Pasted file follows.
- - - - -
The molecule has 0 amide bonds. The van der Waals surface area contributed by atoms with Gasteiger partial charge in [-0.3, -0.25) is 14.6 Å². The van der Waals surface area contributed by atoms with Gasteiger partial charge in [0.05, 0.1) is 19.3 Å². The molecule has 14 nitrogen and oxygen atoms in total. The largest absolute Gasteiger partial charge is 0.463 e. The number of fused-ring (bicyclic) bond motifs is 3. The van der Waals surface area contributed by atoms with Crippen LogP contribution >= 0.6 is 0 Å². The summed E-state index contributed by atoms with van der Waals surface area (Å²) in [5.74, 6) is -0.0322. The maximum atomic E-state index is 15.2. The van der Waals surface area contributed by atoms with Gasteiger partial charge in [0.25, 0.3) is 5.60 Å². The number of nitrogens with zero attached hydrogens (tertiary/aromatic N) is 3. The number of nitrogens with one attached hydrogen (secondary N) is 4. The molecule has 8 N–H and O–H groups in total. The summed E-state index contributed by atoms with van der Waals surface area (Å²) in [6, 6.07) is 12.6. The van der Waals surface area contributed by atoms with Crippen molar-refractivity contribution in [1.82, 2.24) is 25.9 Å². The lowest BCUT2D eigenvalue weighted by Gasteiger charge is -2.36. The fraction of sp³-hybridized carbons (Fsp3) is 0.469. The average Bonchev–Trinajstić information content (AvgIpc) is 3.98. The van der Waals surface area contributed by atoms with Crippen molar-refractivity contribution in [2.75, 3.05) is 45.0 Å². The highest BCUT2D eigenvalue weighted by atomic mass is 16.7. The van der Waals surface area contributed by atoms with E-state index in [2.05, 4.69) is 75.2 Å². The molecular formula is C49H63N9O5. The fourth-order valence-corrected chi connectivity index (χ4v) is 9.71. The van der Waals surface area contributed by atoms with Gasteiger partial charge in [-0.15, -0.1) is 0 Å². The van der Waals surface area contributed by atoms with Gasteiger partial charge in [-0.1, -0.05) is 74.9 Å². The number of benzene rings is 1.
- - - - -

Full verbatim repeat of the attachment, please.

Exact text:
The molecule has 0 amide bonds. The van der Waals surface area contributed by atoms with Gasteiger partial charge in [-0.3, -0.25) is 14.6 Å². The van der Waals surface area contributed by atoms with Gasteiger partial charge in [0.05, 0.1) is 19.3 Å². The molecule has 14 nitrogen and oxygen atoms in total. The largest absolute Gasteiger partial charge is 0.463 e. The number of fused-ring (bicyclic) bond motifs is 3. The van der Waals surface area contributed by atoms with Crippen LogP contribution >= 0.6 is 0 Å². The summed E-state index contributed by atoms with van der Waals surface area (Å²) in [5.74, 6) is -0.0322. The maximum atomic E-state index is 15.2. The van der Waals surface area contributed by atoms with Gasteiger partial charge in [0.25, 0.3) is 5.60 Å². The number of nitrogens with zero attached hydrogens (tertiary/aromatic N) is 3. The number of nitrogens with one attached hydrogen (secondary N) is 4. The molecule has 8 N–H and O–H groups in total. The summed E-state index contributed by atoms with van der Waals surface area (Å²) in [6, 6.07) is 12.6. The van der Waals surface area contributed by atoms with Crippen molar-refractivity contribution in [1.82, 2.24) is 25.9 Å². The lowest BCUT2D eigenvalue weighted by Gasteiger charge is -2.36. The fraction of sp³-hybridized carbons (Fsp3) is 0.469. The average Bonchev–Trinajstić information content (AvgIpc) is 3.98. The van der Waals surface area contributed by atoms with Crippen molar-refractivity contribution in [2.75, 3.05) is 45.0 Å². The highest BCUT2D eigenvalue weighted by atomic mass is 16.7. The van der Waals surface area contributed by atoms with E-state index in [2.05, 4.69) is 75.2 Å². The molecular formula is C49H63N9O5. The fourth-order valence-corrected chi connectivity index (χ4v) is 9.71. The van der Waals surface area contributed by atoms with Gasteiger partial charge in [-0.15, -0.1) is 0 Å². The van der Waals surface area contributed by atoms with Gasteiger partial charge in [-0.1, -0.05) is 74.9 Å². The number of benzene rings is 1.